“The U.S. economy this year has shown a lot of resilience,” Tom Lee, a stock market strategist at Fundstrat Global Advisors, told CNBC, adding that lower gasoline prices support the ongoing recovery.
The price of crude-oil futures for January delivery fell 40 cents at $73.69 a barrel on the New York Mercantile Exchange, a day ahead of an OPEC meeting in Vienna, where a delegate told Reuters that a consensus was reached to not cut output.
The Dow Jones Industrial Average added 12.81 points, or about 0.1 percent, at 17,827.75.
The S&P 500 gained 5.80 points, or 0.3 percent, to 2,072.83, with telecommunications the strongest performer and energy hardest hit among its 10 major sectors.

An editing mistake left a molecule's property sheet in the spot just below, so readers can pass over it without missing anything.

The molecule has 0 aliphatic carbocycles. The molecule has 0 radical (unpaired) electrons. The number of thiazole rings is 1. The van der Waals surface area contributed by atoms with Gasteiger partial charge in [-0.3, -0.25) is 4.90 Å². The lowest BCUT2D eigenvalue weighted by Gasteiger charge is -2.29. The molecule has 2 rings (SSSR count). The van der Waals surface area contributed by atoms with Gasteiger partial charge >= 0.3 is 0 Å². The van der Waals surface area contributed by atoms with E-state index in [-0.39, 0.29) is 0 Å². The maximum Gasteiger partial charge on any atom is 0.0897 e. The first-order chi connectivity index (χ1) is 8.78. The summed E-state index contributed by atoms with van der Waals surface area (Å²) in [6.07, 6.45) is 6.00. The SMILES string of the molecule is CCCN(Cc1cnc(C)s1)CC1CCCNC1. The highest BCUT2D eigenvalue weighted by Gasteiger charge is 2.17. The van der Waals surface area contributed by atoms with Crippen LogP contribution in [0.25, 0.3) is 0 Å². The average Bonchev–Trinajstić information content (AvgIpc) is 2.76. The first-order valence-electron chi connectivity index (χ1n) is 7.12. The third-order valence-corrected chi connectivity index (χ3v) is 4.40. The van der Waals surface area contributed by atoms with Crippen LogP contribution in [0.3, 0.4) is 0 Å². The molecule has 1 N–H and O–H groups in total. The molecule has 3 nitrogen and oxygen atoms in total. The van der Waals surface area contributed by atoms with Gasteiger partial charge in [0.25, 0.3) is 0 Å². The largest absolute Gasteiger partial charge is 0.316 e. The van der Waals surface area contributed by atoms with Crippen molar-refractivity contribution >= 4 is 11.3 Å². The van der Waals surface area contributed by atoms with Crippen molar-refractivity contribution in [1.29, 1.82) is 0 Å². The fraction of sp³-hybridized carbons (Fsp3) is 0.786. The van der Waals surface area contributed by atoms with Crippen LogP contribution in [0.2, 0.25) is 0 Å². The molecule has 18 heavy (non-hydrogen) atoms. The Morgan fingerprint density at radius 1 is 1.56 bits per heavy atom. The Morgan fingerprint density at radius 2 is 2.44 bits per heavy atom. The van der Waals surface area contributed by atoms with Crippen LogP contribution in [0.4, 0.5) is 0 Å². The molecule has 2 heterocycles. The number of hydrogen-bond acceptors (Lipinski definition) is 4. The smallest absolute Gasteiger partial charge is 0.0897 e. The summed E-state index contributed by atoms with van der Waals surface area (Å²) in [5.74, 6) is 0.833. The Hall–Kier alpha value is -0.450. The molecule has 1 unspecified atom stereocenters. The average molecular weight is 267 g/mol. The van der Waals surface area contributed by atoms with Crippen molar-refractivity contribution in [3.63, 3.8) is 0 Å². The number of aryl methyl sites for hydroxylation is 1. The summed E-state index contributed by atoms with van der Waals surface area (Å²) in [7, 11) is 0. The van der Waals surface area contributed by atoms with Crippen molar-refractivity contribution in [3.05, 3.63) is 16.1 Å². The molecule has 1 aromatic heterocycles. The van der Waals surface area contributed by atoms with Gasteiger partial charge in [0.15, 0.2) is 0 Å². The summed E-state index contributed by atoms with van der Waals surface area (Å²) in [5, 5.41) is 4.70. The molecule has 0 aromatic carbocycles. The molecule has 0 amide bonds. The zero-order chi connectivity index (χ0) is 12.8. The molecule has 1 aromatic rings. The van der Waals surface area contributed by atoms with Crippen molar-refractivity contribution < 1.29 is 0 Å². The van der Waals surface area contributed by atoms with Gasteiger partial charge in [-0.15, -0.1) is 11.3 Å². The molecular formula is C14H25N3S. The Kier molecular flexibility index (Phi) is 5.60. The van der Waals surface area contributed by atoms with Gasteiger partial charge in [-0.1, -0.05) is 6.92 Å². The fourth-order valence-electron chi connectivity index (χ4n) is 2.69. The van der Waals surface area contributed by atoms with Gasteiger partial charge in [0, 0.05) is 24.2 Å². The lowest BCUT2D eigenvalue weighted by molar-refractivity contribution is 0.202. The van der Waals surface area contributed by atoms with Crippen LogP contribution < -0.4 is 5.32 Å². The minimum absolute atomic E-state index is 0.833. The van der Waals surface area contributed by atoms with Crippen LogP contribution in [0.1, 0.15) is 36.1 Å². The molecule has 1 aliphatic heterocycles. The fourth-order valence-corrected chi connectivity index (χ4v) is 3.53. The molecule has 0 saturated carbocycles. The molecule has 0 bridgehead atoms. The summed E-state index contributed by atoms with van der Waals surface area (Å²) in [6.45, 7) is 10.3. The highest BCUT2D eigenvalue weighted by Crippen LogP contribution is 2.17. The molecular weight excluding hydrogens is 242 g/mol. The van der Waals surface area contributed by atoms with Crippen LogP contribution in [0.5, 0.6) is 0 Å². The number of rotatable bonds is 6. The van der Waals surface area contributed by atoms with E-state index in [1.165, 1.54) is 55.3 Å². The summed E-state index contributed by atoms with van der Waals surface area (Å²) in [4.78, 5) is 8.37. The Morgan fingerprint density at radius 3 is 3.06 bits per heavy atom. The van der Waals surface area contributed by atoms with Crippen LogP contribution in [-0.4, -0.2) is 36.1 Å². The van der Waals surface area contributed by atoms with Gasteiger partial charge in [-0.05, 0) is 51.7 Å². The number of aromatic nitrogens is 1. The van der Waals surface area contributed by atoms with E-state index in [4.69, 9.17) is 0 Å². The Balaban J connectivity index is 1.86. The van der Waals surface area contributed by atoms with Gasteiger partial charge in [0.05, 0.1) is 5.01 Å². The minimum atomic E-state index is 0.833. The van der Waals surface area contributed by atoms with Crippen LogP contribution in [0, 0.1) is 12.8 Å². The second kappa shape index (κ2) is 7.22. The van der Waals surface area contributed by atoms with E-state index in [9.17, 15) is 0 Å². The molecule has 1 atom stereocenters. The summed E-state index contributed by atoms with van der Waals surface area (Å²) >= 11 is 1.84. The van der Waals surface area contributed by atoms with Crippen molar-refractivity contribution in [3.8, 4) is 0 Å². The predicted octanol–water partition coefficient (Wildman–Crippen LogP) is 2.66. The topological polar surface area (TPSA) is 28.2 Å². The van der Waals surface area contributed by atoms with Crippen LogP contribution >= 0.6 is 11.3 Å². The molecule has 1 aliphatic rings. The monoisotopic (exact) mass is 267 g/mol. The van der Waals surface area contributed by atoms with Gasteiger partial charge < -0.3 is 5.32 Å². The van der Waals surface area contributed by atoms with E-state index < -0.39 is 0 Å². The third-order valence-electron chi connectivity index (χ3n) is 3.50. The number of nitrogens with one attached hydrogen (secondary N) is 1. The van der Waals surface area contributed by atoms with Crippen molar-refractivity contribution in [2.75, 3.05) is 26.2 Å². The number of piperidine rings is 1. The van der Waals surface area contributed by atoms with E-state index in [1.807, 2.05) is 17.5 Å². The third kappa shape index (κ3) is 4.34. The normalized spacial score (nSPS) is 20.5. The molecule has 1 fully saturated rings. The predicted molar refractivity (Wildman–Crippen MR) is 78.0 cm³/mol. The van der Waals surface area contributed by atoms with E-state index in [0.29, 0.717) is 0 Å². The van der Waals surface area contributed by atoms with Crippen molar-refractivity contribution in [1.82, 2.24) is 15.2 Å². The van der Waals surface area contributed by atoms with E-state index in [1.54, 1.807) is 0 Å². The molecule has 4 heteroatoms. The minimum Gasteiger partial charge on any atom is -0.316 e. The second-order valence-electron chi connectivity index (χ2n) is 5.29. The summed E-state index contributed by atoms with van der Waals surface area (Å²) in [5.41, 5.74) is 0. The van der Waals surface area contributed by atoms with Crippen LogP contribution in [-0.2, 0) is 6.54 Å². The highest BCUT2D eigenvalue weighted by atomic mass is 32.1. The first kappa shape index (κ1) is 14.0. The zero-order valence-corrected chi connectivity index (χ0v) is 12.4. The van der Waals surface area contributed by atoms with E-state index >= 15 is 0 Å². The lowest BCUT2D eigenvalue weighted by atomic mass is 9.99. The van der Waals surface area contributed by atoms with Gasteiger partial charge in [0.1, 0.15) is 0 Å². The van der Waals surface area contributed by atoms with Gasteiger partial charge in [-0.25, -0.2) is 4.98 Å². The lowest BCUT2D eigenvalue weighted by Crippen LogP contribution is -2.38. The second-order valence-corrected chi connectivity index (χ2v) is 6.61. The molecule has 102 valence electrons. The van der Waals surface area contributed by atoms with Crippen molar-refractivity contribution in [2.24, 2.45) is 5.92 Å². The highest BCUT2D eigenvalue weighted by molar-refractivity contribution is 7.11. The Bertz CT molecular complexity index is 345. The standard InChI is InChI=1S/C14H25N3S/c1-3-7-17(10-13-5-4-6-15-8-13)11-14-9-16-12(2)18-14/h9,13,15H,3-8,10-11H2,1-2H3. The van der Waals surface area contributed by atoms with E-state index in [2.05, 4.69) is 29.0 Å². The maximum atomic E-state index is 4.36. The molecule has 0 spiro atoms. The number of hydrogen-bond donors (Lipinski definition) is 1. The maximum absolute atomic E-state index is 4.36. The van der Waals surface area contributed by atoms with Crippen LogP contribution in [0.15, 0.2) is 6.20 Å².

The Nasdaq rose .29.07 points, or 0.6 percent, to 4,787.32.
The U.S. market is closed Thursday for the Thanksgiving holiday.
Advancers outpaced decliners nearly 2-to-1 on the New York Stock Exchange, where 700 million shares traded as of 2:50 p.m. Eastern. Composite volume reqched 2.7 billion.
The U.S. dollar declined against the currencies of major U.S. trading partners; the yield on the 10-year Treasury note used to figure mortgage rates and other consumer loans fell 2 basis points to 2.2333 percent.
The gold futures contract for December fell 50 cents to finish the session at $1,196.60 an ounce.